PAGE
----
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Europe's second-largest river is continuing to dry up, affecting freight barges and even forcing one passenger ferry to halt its operations entirely. But rain is forecast this week.
Water levels on the Rhine River are well below usual, impacting freight and ferries on the giant freshwater artery
Water levels on the River Rhine in Germany continue to sink, forcing companies to seek alternatives for the freight they send up and down the enormous waterway.
At one notorious shallow point at Kaub, between Mainz and Koblenz, the water level had dipped to 32 centimeters (12.5 inches) by late morning; 5 centimeters lower than the same time the previous day. The water level doesn't indicate the literal depth, but rather how far above an extremely shallow benchmark it is at any given time.
The low water levels on the key shipping artery for Germany's main industrial areas have already affected freight, even though it is ultimately up to shipping companies to decide which vessels, under what loads, can still navigate the waters.
"Ships are still running, but fewer of them and with lighter loads," the spokesman of the German Waterways and Shipping Office (WSA), Florian Krekel, told Reuters news agency. "Traffic has not yet come to a complete standstill."
In the area around Cologne, river levels are approaching the recent record lows seen during the last comparable dry spell in 2018.
The river is an important tributary for the transport of raw materials including grain, chemicals, minerals, coal and oil products. Two coal power plants have already been affected, unable to run at maximum because barges cannot bring in full loads.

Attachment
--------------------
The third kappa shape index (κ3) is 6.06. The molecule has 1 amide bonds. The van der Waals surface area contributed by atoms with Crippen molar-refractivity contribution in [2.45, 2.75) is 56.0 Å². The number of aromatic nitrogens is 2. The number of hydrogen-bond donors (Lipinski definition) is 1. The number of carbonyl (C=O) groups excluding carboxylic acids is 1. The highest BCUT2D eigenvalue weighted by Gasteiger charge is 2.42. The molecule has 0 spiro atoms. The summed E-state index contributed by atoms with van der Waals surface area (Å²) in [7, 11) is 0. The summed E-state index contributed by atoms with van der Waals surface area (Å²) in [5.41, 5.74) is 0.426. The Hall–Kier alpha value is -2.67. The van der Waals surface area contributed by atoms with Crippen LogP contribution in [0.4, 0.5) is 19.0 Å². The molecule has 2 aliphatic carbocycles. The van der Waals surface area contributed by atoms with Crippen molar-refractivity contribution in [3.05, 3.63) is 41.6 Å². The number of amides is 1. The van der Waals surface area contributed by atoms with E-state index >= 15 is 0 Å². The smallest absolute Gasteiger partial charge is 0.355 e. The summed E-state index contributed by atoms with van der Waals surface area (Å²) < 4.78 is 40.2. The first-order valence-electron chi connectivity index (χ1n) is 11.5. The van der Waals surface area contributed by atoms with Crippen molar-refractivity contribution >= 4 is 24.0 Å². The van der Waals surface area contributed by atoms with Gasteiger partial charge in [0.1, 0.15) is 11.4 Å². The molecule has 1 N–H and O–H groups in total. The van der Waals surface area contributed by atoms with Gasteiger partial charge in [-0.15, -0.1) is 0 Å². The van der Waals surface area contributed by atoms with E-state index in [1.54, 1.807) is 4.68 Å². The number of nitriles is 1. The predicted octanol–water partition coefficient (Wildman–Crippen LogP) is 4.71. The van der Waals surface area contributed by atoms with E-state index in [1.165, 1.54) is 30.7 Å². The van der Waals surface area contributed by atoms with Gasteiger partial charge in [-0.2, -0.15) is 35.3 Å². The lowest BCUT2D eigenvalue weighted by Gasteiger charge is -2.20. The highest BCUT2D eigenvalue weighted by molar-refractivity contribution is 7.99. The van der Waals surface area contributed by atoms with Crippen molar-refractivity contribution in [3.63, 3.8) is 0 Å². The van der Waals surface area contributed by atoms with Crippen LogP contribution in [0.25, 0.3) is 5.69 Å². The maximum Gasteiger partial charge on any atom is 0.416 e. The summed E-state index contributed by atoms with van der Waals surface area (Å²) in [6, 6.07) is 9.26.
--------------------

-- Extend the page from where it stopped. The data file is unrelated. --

"It's having huge impacts on the Rhine waterway," Christian Lorenz, spokesman for a company coordinating harbors and goods transport businesses in Cologne, told Reuters, giving the specific example of ships transporting rock salt from nearby Heilbronn.
"At the beginning of March, the ships could be loaded with roughly 2,200 [metric] tons," Lorenz said. "Because of the lower water levels, only around 600 tons was possible of late."
Lorenz said the low-point was a practical capacity of just 300 tons in 2018, and "we're approaching that once again."
The phenomenon facing the Rhine is common across much of Europe and the Northern Hemisphere at present, after an unusually hot and dry summer that has caused water shortages and wildfires from Hawaii to Hungary.
Water levels on the Rhine are so low that evidence of shipwrecks long buried underwater have started to emerge
More rural areas with fewer bridges across what's usually a giant river have become the first settlements to note major disruptions.
In the small town of Nierstein, south of Mainz and north of Mannheim, a car and passenger ferry service across the river shut down entirely late on Sunday and later said that it would not be able to restart operations on Monday as it had hoped.
"We are running over the gravel with the ferry and running the risk of breaking the drivetrain," operator Cornelia Dries said on Sunday.
The company warned drivers that they would have to budget for a detour of 20 kilometers (12.4 miles) or more to reach a bridge en route to their destination. "Cars are just too heavy at the moment," Dries said.
After a hot and dry summer, this week's weather forecast for Germany appeared to offer some relief.
Reduced temperatures and rainfall is forecast most days this week, with the first drops falling in western Germany (home to the Rhine) on Monday.
"The signs have been solidifying in recent days and are now doing so more and more — there will be rain in the week beginning today, which will be a cause for great joy in some regions," Martin Jonas of the German Weather Service (DWD) said on Monday.
However, based on current forecasts, prolonged rain and a meaningful drop in temperatures can only really be expected by Wednesday, after another warm and dry Tuesday. In the east of the country, the precipitation might take another day or so to arrive as it rolls across the continent.
msh/rt (AFP, dpa, Reuters)
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